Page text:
The disputed domain names <beachbodyexercise.com> and <beachbodyproducts.com> were registered on June 22, 2009. Respondent has no affiliation with Complainant. Respondent provides sponsored links from the website associated with the disputed domain names to websites that describe or advertise goods or services that are unaffiliated with Complainant or Complainant’s services.1 These include competing products. Complainant has not authorized these links, nor the use of its trademarks therewith.

5. Parties’ Contentions

A. Complainant

Complainant contends that (i) <beachbodyexercise.com> and <beachbodyproducts.com> are identical or confusingly similar to Complainant’s trademarks; (ii) Respondent has no rights or legitimate interests in the disputed domain names; and (iii) Respondent registered and is using the disputed domain names in bad faith.

B. Respondent

Respondent did not reply to Complainant’s contentions in this proceeding.

6. Discussion and Findings

A. Identical or Confusingly Similar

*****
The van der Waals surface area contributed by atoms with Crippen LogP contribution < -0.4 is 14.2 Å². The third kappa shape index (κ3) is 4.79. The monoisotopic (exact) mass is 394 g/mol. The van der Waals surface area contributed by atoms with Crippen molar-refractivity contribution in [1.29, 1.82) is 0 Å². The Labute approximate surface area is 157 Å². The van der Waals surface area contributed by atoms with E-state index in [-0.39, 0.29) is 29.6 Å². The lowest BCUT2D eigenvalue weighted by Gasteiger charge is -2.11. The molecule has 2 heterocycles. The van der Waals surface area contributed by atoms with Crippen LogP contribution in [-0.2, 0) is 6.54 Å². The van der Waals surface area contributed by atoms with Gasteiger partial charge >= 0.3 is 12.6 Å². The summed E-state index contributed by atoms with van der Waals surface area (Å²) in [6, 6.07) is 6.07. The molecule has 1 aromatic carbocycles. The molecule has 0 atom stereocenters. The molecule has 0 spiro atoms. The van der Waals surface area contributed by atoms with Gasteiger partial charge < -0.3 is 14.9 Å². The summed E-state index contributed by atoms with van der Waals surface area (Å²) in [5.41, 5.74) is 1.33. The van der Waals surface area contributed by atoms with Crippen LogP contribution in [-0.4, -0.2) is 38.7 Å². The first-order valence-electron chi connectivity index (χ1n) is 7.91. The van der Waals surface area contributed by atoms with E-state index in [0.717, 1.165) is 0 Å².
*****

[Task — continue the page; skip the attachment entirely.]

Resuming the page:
This Panel must first determine whether <beachbodyexercise.com> and <beachbodyproducts.com> are identical or confusingly similar to a trademark or service mark in which Complainant has rights in accordance with paragraph 4(a)(i) of the Policy. The Panel finds that both are. The disputed domain names both incorporate in full Complainant’s registered trademark BEACHBODY.

The Panel finds that the added words “exercise” or “products” would be perceived by Internet users as descriptive of a website where they could find information about Complainant’s “products,” or “exercise” products in particular. This is particularly so since Complainant is known for, and indeed has registered trademarks to cover, among other things, its exercise products. So, consumers would expect to find information offered by Complainant on such websites.

Numerous UDRP panels have agreed that supplementing or modifying a trademark with generic or descriptive words does not make a domain name any less “identical or confusingly similar” for purposes of satisfying this first prong of paragraph 4(a)(i) of the Policy. See, for example, Microsoft Corporation v. Step-Web, WIPO Case No. D2000-1500 (transferring <microsofthome.com>); General Electric Company v. Recruiters, WIPO Case No. D2007-0584 (transferring <ge-recruiting.com>); CBS Broadcasting, Inc. v. Y2K Concepts Corp., WIPO Case No. D2000-1065 (transferring <cbsone.com>).

This Panel therefore finds that the disputed domain names <beachbodyexercise.com> and <beachbodyproducts.com> are identical or confusingly similar to a trademark in which Complainant has rights in accordance with paragraph 4(a)(i) of the Policy.

B. Rights or Legitimate Interests